3102 How Is the Impact of Chronic Urticaria Compared to Psoriasis on Patients?

Friday, 16 October 2015
Hall D1 Foyer (Floor 3) (Coex Convention Center)

Maria-Magdalena Balp , Novartis Pharma AG, Basel, Switzerland

Jeffrey Vietri , Kantar Health, Horsham, PA

Susan Gabriel , Novartis Pharmaceutical Corporation, East Hanover, NJ

Haijun Tian , Novartis Pharmaceutical Corporation, East Hanover, NJ

Background: Chronic spontaneous (or idiopathic) urticaria (CSU/CIU) represents 66-93% of chronic urticaria cases. There are few comparisons of the impact of CSU/CIU on patients with other dermatological diseases. The study evaluated the burden of illness associated with CSU/CIU relative to psoriasis (PsO) in adults.

Method: Data were collected in the National Health and Wellness Survey (2010, 2011, 2013) in France, Germany, Italy, Spain, and UK from adults with a diagnosis of chronic hives (used as a proxy to CSU/CIU) or PsO. Burden of illness was analyzed for mental component & physical component scores (MCS & PCS) on SF-12v2 (2010, 2011) or SF-36v2 (2013), health utility score (SF-6D), self-reported depression, anxiety and sleep difficulties in the previous 12 months and work productivity and activity impairment (WPAI). Generalized linear regression models with link functions were used to compare outcomes among patients with CSU/CIU vs. PsO overall, as well as CSU/CIU overall vs. mild and moderate-to-severe PsO.

Results: The study included 769 patients with CSU/CIU and 7,857 patients with PsO (5,736 mild, 2,121 moderate-to-severe). CSU/CIU patients had lower (worse) adjusted mean MCS (42.2 vs. 44.6) & PCS (45.2 vs. 46.8) and SF-6D scores (0.65 vs. 0.68;p<0.001 for all). Depression, anxiety and sleep difficulty was higher for CSU/CIU vs. PsO (odds ratio: 1.34, 1.63, 1.56 respectively; p<0.01 for all). Elevated rates of absenteeism, presenteeism and overall work impairment among CSU/CIU patients vs. PsO (rate ratios (RR) =1.31, 1.15, & 1.15) were not statistically significant; activity impairment was significantly greater RR=1.21 (p<0.01). When PsO patients were divided by severity, CSU/CIU patients had significantly lower values on MCS, PCS, and health utility, were more likely to self-report depression, anxiety, and sleep difficulties, and had higher activity impairment relative to mild PsO (all p<0.001). Outcomes of CIU/CSU patients were similar to moderate-to-severe PsO patients, with decrements for MCS (1.1 point) and health utility (0.01 point); both p<0.05.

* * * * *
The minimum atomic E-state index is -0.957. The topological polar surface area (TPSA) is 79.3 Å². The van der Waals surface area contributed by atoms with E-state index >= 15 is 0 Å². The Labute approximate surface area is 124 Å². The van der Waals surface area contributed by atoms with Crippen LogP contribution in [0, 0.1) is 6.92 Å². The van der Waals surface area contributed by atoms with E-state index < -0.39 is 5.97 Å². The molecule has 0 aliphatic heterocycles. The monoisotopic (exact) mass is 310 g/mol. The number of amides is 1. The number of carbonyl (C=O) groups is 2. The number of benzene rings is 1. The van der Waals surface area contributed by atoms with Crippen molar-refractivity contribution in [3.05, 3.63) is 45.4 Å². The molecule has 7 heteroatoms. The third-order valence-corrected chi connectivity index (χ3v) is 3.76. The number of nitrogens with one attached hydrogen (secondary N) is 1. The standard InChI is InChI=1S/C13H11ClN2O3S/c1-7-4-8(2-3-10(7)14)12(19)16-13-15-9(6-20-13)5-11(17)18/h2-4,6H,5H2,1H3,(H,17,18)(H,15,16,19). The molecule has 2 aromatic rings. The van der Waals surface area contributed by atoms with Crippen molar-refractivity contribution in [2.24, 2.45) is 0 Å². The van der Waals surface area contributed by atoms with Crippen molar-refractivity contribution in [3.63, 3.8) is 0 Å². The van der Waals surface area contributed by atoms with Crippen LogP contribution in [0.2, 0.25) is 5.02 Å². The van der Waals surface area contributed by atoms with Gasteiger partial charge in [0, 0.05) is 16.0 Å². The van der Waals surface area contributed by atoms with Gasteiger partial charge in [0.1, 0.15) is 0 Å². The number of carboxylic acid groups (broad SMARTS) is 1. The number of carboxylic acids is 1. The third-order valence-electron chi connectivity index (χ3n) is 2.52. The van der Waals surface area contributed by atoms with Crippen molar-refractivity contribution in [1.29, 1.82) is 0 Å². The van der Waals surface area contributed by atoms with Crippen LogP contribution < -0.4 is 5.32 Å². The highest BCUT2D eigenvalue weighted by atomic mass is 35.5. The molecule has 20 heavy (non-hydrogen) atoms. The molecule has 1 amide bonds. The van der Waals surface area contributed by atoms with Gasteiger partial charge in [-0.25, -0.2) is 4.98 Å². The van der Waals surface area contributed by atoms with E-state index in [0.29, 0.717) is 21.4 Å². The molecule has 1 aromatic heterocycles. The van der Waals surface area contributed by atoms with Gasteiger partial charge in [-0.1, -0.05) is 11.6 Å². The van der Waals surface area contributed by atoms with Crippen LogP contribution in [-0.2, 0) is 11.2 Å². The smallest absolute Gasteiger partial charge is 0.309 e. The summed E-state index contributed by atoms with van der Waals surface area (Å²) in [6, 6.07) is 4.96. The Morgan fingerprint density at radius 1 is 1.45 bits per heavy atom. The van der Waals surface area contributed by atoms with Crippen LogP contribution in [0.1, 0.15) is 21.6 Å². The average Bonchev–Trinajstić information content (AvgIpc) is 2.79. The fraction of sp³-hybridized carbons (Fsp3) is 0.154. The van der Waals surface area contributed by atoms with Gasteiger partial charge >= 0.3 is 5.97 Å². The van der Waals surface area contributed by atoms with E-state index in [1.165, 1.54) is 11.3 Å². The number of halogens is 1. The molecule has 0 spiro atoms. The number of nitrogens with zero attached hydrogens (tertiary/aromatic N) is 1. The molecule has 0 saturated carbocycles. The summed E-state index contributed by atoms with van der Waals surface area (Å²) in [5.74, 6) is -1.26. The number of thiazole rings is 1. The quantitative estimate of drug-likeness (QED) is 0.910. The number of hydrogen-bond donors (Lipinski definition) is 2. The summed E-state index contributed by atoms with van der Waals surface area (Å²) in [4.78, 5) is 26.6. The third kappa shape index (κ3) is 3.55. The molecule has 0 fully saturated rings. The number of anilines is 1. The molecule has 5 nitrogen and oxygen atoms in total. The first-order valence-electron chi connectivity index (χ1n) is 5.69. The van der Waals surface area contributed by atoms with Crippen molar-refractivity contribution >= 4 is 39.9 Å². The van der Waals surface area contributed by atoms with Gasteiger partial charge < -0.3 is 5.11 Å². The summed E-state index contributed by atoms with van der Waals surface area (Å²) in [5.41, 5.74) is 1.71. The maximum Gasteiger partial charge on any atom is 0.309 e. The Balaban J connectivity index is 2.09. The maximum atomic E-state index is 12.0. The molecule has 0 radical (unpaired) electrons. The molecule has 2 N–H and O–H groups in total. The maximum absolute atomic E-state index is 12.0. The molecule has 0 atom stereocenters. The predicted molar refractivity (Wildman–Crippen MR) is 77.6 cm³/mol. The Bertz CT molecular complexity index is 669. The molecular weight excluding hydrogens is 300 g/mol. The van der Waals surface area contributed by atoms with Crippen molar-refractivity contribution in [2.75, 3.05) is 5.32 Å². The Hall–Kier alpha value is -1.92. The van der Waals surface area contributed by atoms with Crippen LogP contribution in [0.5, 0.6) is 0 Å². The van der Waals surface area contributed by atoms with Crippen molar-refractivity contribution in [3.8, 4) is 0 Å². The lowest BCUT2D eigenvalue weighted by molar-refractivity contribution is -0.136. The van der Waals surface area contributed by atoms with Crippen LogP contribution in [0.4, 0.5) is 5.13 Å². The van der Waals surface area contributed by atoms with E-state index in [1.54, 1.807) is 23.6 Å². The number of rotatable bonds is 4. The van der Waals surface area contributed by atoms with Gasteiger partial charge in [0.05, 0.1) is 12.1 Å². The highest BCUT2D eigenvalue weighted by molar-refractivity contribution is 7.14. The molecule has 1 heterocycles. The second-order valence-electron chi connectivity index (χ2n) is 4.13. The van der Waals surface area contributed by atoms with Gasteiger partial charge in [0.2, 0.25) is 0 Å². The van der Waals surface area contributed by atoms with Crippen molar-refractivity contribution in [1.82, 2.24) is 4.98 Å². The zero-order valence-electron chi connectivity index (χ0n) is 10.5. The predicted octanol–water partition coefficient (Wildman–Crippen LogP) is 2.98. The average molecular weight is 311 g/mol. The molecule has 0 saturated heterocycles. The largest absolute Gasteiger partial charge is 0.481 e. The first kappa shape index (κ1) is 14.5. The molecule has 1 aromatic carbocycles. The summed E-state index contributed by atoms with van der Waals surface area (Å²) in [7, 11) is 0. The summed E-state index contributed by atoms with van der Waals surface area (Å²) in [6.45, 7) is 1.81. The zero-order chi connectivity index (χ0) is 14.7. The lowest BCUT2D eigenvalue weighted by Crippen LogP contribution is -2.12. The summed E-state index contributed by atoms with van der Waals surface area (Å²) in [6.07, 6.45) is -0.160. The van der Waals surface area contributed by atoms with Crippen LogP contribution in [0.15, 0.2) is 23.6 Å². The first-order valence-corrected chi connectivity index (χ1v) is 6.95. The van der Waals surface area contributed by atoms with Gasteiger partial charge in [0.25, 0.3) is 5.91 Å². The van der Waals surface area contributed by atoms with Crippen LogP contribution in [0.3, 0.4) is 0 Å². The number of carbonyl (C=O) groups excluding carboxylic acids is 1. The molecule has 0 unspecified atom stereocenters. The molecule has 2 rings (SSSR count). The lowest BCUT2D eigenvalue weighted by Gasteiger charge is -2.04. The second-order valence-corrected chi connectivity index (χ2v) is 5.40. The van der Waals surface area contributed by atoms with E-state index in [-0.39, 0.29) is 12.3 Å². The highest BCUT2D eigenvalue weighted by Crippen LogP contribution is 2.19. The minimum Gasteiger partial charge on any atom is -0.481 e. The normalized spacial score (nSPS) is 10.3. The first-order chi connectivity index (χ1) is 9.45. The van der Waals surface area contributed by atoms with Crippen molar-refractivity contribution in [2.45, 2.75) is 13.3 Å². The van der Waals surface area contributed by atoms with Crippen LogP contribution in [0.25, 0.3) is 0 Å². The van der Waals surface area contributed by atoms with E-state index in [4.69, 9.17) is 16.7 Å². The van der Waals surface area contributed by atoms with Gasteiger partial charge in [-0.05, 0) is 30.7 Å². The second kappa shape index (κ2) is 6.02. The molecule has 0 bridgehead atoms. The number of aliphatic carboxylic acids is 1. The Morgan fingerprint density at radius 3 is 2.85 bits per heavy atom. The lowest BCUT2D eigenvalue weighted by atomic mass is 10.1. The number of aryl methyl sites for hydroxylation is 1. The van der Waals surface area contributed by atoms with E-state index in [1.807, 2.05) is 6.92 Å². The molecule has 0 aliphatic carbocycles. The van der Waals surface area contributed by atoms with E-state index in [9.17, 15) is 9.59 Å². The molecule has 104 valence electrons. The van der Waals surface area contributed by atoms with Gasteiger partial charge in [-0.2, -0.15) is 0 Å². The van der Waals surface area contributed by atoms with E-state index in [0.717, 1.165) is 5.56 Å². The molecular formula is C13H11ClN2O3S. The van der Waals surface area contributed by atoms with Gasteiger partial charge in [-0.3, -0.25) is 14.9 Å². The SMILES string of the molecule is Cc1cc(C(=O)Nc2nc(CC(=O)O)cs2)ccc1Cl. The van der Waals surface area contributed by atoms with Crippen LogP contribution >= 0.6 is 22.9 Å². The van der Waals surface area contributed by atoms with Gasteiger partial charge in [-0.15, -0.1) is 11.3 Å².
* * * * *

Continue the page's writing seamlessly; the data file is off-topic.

Conclusion: Burden of disease in patients with CSU/CIU is higher than overall PsO. The impact on mental and physical status and risk of depression, anxiety, and sleep difficulties is higher with CSU/CIU than mild PsO, and similar to moderate-to-severe PsO. Impact on work components is similar, but impact on non-work activities is worse for CSU/CIU patients vs. overall and mild PsO.